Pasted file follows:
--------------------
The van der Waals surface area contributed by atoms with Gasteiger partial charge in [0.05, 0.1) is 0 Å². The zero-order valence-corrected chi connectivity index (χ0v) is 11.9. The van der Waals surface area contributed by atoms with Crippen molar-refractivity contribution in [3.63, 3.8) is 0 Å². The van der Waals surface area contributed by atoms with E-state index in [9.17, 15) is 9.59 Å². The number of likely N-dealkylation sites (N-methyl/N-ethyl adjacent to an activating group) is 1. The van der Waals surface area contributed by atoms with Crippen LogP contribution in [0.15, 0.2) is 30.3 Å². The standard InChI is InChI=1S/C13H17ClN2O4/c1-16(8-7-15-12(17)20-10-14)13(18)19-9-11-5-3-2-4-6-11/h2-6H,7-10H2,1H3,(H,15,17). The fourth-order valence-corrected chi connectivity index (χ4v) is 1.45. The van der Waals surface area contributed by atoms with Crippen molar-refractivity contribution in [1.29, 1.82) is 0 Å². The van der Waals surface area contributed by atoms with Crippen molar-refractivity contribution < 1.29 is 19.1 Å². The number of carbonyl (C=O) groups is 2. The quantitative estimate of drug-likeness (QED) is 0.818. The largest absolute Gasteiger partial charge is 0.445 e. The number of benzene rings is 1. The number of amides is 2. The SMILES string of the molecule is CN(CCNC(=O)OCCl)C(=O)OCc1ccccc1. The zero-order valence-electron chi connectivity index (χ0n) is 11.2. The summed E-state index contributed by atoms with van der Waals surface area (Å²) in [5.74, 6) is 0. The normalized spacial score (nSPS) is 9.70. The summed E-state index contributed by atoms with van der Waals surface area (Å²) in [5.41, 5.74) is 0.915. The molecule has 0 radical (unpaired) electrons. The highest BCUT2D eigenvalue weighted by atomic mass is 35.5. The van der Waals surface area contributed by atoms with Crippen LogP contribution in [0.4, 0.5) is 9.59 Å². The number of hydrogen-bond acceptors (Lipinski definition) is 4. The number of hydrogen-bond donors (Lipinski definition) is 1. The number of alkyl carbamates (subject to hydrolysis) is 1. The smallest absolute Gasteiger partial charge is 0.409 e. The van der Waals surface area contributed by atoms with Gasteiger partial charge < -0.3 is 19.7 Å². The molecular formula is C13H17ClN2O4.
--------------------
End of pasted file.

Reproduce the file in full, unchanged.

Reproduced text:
The van der Waals surface area contributed by atoms with Gasteiger partial charge in [0.05, 0.1) is 0 Å². The zero-order valence-corrected chi connectivity index (χ0v) is 11.9. The van der Waals surface area contributed by atoms with Crippen molar-refractivity contribution in [3.63, 3.8) is 0 Å². The van der Waals surface area contributed by atoms with E-state index in [9.17, 15) is 9.59 Å². The number of likely N-dealkylation sites (N-methyl/N-ethyl adjacent to an activating group) is 1. The van der Waals surface area contributed by atoms with Crippen LogP contribution in [0.15, 0.2) is 30.3 Å². The standard InChI is InChI=1S/C13H17ClN2O4/c1-16(8-7-15-12(17)20-10-14)13(18)19-9-11-5-3-2-4-6-11/h2-6H,7-10H2,1H3,(H,15,17). The fourth-order valence-corrected chi connectivity index (χ4v) is 1.45. The van der Waals surface area contributed by atoms with Crippen molar-refractivity contribution in [1.29, 1.82) is 0 Å². The van der Waals surface area contributed by atoms with Crippen molar-refractivity contribution < 1.29 is 19.1 Å². The number of carbonyl (C=O) groups is 2. The quantitative estimate of drug-likeness (QED) is 0.818. The largest absolute Gasteiger partial charge is 0.445 e. The number of benzene rings is 1. The number of amides is 2. The SMILES string of the molecule is CN(CCNC(=O)OCCl)C(=O)OCc1ccccc1. The zero-order valence-electron chi connectivity index (χ0n) is 11.2. The summed E-state index contributed by atoms with van der Waals surface area (Å²) in [5.74, 6) is 0. The normalized spacial score (nSPS) is 9.70. The summed E-state index contributed by atoms with van der Waals surface area (Å²) in [5.41, 5.74) is 0.915. The molecule has 0 radical (unpaired) electrons. The highest BCUT2D eigenvalue weighted by atomic mass is 35.5. The van der Waals surface area contributed by atoms with Crippen LogP contribution in [0.4, 0.5) is 9.59 Å². The number of hydrogen-bond acceptors (Lipinski definition) is 4. The number of hydrogen-bond donors (Lipinski definition) is 1. The number of alkyl carbamates (subject to hydrolysis) is 1. The smallest absolute Gasteiger partial charge is 0.409 e. The van der Waals surface area contributed by atoms with Gasteiger partial charge < -0.3 is 19.7 Å². The molecular formula is C13H17ClN2O4.